Even though GER–the more typical, and less problematic, root of the cause for your baby’s spitting up or vomiting–isn’t harmful, it can be worrisome, and let’s be honest–messy! Here are five top tips for preventing, managing and minimizing GER symptoms in your baby:
Top five tips to prevent GER and frequent spitting up in babies
1) Feed on demand, ideally in smaller, more frequent meals
Whether breast or bottle-fed, your baby may experience less reflux and spit up episodes if offered smaller, more frequent “meals” (versus fewer and larger feeds). If you’re breastfeeding, try cutting back on the amount of time you spend nursing if you find that your baby is getting too full and spitting up after feeds. If your baby’s stomach becomes too full, this puts pressure on their lower esophageal sphincter (mentioned above), which can cause it to stop doing what it’s supposed to do (keep stomach contents down) and allows stomach contents to creep back up. Feeding on demand, following your baby’s cues closely, is the best bet.
2) Burp your baby more frequently
Burping your infant during and after each feed is important in order to relieve some of the pressure in the stomach, helping to prevent reflux. Continue to burp every hour or so after a feed if you find that your baby is gassy. Burp bottle-fed infants often during feedings–about every one to two ounces. If you’re breastfeeding, burp your baby every time he or she pulls off of the nipple.
3) Experiment with different nipple sizes
If your baby is bottle-fed, he or she may be drinking either too fast, or too slow–both of which can cause excess gas to form, often triggering reflux and spitting up. The cause of too-fast or too-slow drinking is often the size of the nipple. If the opening is too large, your baby might be guzzling milk too fast, causing the stomach to over-fill with milk and air, and if the opening is too small, he or she will likely swallow excess air, which we now know can spur on reflux. Experiment with different nipples with various shapes and opening sizes. You may be surprised as to what a difference a nipple can make! Using a nipple shield if you’re breastfeeding can also slow your milk flow, preventing your baby from swallowing air or gulping milk too fast. Talk to a lactation consultant if you’re considering a nipple shield to make sure it’s the best choice for you and your baby.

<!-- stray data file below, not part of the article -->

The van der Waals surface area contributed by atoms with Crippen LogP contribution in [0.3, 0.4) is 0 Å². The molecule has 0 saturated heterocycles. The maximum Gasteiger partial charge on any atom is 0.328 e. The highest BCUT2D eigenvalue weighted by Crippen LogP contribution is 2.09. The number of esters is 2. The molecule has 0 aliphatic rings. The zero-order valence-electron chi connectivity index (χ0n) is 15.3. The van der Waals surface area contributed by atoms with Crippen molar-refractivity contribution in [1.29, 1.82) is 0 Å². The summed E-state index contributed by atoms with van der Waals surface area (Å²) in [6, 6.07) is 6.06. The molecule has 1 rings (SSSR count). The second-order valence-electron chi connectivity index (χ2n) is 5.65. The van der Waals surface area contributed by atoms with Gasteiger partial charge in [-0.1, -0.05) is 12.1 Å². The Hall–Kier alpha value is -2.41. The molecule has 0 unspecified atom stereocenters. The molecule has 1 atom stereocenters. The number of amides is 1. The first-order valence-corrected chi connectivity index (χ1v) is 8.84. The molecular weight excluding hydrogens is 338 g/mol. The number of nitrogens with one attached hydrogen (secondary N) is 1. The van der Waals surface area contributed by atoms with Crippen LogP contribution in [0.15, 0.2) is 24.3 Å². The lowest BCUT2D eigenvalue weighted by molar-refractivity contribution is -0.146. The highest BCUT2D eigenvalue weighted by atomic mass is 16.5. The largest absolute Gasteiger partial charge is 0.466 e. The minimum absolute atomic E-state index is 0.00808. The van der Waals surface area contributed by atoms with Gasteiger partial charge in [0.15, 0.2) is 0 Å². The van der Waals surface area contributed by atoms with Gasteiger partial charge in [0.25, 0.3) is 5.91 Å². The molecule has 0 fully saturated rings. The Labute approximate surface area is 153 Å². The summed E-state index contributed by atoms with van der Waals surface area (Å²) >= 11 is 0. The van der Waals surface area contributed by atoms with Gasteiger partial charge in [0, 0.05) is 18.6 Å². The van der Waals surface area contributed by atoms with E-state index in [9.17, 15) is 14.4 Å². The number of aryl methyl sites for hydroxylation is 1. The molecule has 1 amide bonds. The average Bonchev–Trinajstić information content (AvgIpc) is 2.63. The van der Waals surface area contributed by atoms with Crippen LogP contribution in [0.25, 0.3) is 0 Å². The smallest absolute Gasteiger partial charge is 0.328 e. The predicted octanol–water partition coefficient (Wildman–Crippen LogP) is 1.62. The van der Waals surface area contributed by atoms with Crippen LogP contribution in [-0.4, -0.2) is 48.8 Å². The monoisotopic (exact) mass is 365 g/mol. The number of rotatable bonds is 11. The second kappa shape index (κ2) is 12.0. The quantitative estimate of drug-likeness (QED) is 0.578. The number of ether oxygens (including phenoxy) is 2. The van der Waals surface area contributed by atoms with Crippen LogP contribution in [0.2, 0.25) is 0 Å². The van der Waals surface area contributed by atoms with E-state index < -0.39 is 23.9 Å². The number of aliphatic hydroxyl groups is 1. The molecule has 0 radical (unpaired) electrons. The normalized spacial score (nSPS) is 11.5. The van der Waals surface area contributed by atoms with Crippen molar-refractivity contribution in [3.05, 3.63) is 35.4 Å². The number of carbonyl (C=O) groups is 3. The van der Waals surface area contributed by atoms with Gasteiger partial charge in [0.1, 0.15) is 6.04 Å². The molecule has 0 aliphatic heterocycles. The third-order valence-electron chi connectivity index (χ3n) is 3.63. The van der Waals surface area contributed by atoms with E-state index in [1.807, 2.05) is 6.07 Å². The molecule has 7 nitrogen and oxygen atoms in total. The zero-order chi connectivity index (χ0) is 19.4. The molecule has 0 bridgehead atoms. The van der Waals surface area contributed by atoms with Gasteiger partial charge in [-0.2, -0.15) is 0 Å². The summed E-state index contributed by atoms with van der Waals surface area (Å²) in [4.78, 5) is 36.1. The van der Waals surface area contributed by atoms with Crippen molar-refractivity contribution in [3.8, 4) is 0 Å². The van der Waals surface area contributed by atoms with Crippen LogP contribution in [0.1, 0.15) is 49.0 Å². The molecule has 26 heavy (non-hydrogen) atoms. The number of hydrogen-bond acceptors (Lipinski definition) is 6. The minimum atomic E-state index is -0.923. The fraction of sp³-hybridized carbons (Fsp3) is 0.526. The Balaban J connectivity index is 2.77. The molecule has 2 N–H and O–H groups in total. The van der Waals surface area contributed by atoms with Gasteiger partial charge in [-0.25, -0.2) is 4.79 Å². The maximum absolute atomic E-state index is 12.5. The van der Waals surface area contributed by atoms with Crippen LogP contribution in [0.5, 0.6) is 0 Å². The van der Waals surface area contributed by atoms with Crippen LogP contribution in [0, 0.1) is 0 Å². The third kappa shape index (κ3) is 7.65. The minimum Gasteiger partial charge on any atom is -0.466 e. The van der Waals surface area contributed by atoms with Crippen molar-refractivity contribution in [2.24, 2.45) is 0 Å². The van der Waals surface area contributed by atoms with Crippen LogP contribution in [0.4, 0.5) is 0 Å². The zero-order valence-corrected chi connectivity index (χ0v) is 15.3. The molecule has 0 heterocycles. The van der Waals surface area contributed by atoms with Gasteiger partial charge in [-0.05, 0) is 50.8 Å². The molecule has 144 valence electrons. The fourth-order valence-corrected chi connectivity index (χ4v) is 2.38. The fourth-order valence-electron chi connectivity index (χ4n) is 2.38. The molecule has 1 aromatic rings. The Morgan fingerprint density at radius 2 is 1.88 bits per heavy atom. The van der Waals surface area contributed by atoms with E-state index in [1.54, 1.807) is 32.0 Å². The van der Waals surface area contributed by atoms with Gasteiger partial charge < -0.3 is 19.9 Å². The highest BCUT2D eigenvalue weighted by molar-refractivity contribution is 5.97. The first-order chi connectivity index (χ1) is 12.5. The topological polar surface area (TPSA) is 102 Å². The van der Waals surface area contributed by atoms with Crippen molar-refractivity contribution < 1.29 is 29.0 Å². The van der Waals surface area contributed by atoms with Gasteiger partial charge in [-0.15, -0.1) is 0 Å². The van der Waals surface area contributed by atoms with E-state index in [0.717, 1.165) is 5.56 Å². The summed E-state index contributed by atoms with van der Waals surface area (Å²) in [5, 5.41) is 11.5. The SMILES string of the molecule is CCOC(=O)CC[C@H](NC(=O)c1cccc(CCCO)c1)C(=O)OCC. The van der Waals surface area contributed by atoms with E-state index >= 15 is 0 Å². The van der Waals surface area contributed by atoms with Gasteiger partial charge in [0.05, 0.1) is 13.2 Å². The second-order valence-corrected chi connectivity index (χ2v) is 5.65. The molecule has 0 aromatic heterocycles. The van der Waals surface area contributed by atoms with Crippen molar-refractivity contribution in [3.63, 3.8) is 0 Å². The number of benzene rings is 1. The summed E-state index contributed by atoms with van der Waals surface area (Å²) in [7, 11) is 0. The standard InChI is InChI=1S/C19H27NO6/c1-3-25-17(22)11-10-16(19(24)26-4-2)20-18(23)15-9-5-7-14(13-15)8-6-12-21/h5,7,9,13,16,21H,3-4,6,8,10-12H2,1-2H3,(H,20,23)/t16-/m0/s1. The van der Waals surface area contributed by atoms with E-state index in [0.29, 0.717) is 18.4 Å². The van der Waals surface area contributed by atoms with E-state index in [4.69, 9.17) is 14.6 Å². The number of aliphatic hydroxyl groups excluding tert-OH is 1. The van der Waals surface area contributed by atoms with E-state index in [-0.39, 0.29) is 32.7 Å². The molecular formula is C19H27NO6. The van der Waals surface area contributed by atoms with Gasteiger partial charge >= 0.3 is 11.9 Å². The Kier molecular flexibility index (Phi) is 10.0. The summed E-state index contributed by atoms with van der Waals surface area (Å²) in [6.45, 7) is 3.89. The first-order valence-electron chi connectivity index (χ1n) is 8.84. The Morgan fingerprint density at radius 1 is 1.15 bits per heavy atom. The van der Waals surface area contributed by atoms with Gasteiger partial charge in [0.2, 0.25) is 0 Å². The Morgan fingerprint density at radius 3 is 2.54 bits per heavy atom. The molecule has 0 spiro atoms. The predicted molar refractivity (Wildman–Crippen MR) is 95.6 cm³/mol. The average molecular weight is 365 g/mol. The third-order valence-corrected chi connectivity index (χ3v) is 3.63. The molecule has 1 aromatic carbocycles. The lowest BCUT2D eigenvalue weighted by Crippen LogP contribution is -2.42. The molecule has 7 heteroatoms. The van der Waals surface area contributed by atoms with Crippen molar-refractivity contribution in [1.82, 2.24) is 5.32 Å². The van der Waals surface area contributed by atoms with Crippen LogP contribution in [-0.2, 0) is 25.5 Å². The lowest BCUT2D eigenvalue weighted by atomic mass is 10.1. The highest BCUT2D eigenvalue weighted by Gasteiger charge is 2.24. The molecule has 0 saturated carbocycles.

4) Keep your baby upright at least 30 minutes after feeding
Babies are more susceptible to reflux because they spend a lot of their time lying down, not to mention the fact that their diet is mostly made up of liquids AND the muscle tone of their esophageal sphincter isn’t fully developed. It’s a good idea to keep baby upright for about 30 minutes after a feed to allow gravity to do its thing–help the milk make it’s way down the digestive tract (and stay down). You can also elevate the head of your baby’s crib with a rolled up towel or wedge pillow (to about 30 degrees) so that your baby is slightly elevated while sleeping.
5) Continue to breast-feed
At this point, there is no research to show that a mother’s diet causes reflux in her breast-fed baby (even though many believe that it does). See a Registered Dietitian Nutritionist, who can help you with an elimination diet if you feel strongly that your diet is effecting your baby’s digestive health. If you feel that your baby’s reflux is a result of physiological breastfeeding issues (baby isn’t latching correctly, you have an over-supply or under-supply of milk or a fast let-down), talk to a lactation consultant who can help you.
If you’re bottle feeding, your pediatrician may recommend a thickened formula or perhaps a hypoallergenic formula if he or she suspects that your baby isn’t tolerating the proteins the present formula.
Sarah Remmer is a registered dietitian and mom of three. She writes all about kids nutrition over on her blog Nutrition From Stork to Fork. For free daily advice on nutrition for your little ones, follow Sarah on Facebook.